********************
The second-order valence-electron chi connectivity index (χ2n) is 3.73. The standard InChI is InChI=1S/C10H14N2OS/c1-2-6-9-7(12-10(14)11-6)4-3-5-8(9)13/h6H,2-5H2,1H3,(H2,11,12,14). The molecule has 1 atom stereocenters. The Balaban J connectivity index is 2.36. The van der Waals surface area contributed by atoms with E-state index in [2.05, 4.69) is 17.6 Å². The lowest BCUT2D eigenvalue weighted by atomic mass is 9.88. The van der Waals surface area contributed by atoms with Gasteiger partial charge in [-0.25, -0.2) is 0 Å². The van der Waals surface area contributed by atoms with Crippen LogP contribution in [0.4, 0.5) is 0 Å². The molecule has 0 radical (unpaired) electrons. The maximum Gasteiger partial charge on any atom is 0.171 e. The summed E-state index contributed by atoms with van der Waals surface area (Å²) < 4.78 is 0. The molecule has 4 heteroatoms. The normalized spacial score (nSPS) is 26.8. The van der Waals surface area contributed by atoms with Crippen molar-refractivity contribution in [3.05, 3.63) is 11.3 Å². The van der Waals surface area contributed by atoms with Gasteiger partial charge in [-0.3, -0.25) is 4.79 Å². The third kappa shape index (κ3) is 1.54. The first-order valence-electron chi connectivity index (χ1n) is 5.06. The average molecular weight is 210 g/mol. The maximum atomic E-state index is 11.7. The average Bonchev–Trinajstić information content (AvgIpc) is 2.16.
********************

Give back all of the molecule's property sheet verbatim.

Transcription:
The second-order valence-electron chi connectivity index (χ2n) is 3.73. The standard InChI is InChI=1S/C10H14N2OS/c1-2-6-9-7(12-10(14)11-6)4-3-5-8(9)13/h6H,2-5H2,1H3,(H2,11,12,14). The molecule has 1 atom stereocenters. The Balaban J connectivity index is 2.36. The van der Waals surface area contributed by atoms with E-state index in [2.05, 4.69) is 17.6 Å². The lowest BCUT2D eigenvalue weighted by atomic mass is 9.88. The van der Waals surface area contributed by atoms with Gasteiger partial charge in [-0.25, -0.2) is 0 Å². The van der Waals surface area contributed by atoms with Crippen LogP contribution in [0.4, 0.5) is 0 Å². The molecule has 0 radical (unpaired) electrons. The maximum Gasteiger partial charge on any atom is 0.171 e. The summed E-state index contributed by atoms with van der Waals surface area (Å²) < 4.78 is 0. The molecule has 4 heteroatoms. The normalized spacial score (nSPS) is 26.8. The van der Waals surface area contributed by atoms with Crippen molar-refractivity contribution in [3.05, 3.63) is 11.3 Å². The van der Waals surface area contributed by atoms with Gasteiger partial charge in [-0.3, -0.25) is 4.79 Å². The third kappa shape index (κ3) is 1.54. The first-order valence-electron chi connectivity index (χ1n) is 5.06. The average molecular weight is 210 g/mol. The maximum atomic E-state index is 11.7. The average Bonchev–Trinajstić information content (AvgIpc) is 2.16.